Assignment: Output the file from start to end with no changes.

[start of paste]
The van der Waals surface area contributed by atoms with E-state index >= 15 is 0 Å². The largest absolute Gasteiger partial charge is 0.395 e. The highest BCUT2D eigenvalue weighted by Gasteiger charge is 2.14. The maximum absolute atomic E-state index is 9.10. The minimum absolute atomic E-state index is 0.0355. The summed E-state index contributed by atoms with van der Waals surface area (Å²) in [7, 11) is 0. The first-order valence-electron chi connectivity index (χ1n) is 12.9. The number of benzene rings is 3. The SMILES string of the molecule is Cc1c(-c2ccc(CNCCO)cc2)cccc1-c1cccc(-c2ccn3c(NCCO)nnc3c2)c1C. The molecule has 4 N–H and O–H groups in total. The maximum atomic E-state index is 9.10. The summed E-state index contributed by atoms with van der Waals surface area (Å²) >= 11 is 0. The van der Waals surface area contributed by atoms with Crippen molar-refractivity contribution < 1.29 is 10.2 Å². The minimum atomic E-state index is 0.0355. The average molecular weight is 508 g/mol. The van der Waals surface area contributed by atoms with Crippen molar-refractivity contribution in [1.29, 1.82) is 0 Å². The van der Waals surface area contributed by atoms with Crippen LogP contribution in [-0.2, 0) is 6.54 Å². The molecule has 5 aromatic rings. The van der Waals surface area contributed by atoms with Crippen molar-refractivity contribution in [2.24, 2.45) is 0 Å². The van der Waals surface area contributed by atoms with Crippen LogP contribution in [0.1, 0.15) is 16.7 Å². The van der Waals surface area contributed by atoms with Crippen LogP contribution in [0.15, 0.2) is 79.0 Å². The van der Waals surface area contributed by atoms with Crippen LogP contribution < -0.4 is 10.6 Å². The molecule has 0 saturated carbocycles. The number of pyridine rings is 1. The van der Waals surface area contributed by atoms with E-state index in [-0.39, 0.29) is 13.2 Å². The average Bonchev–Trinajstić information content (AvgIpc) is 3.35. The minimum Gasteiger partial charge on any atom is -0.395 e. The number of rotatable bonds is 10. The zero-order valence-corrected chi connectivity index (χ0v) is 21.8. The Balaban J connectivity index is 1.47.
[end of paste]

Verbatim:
The van der Waals surface area contributed by atoms with E-state index >= 15 is 0 Å². The largest absolute Gasteiger partial charge is 0.395 e. The highest BCUT2D eigenvalue weighted by Gasteiger charge is 2.14. The maximum absolute atomic E-state index is 9.10. The minimum absolute atomic E-state index is 0.0355. The summed E-state index contributed by atoms with van der Waals surface area (Å²) in [7, 11) is 0. The first-order valence-electron chi connectivity index (χ1n) is 12.9. The number of benzene rings is 3. The SMILES string of the molecule is Cc1c(-c2ccc(CNCCO)cc2)cccc1-c1cccc(-c2ccn3c(NCCO)nnc3c2)c1C. The molecule has 4 N–H and O–H groups in total. The maximum atomic E-state index is 9.10. The summed E-state index contributed by atoms with van der Waals surface area (Å²) >= 11 is 0. The van der Waals surface area contributed by atoms with Crippen molar-refractivity contribution < 1.29 is 10.2 Å². The minimum atomic E-state index is 0.0355. The average molecular weight is 508 g/mol. The van der Waals surface area contributed by atoms with Crippen molar-refractivity contribution in [1.29, 1.82) is 0 Å². The van der Waals surface area contributed by atoms with Crippen LogP contribution in [-0.2, 0) is 6.54 Å². The molecule has 5 aromatic rings. The van der Waals surface area contributed by atoms with Crippen molar-refractivity contribution in [2.24, 2.45) is 0 Å². The van der Waals surface area contributed by atoms with Crippen LogP contribution in [0.1, 0.15) is 16.7 Å². The van der Waals surface area contributed by atoms with Crippen LogP contribution in [0.15, 0.2) is 79.0 Å². The van der Waals surface area contributed by atoms with Crippen LogP contribution < -0.4 is 10.6 Å². The molecule has 0 saturated carbocycles. The number of pyridine rings is 1. The van der Waals surface area contributed by atoms with E-state index in [-0.39, 0.29) is 13.2 Å². The average Bonchev–Trinajstić information content (AvgIpc) is 3.35. The minimum Gasteiger partial charge on any atom is -0.395 e. The number of rotatable bonds is 10. The zero-order valence-corrected chi connectivity index (χ0v) is 21.8. The Balaban J connectivity index is 1.47.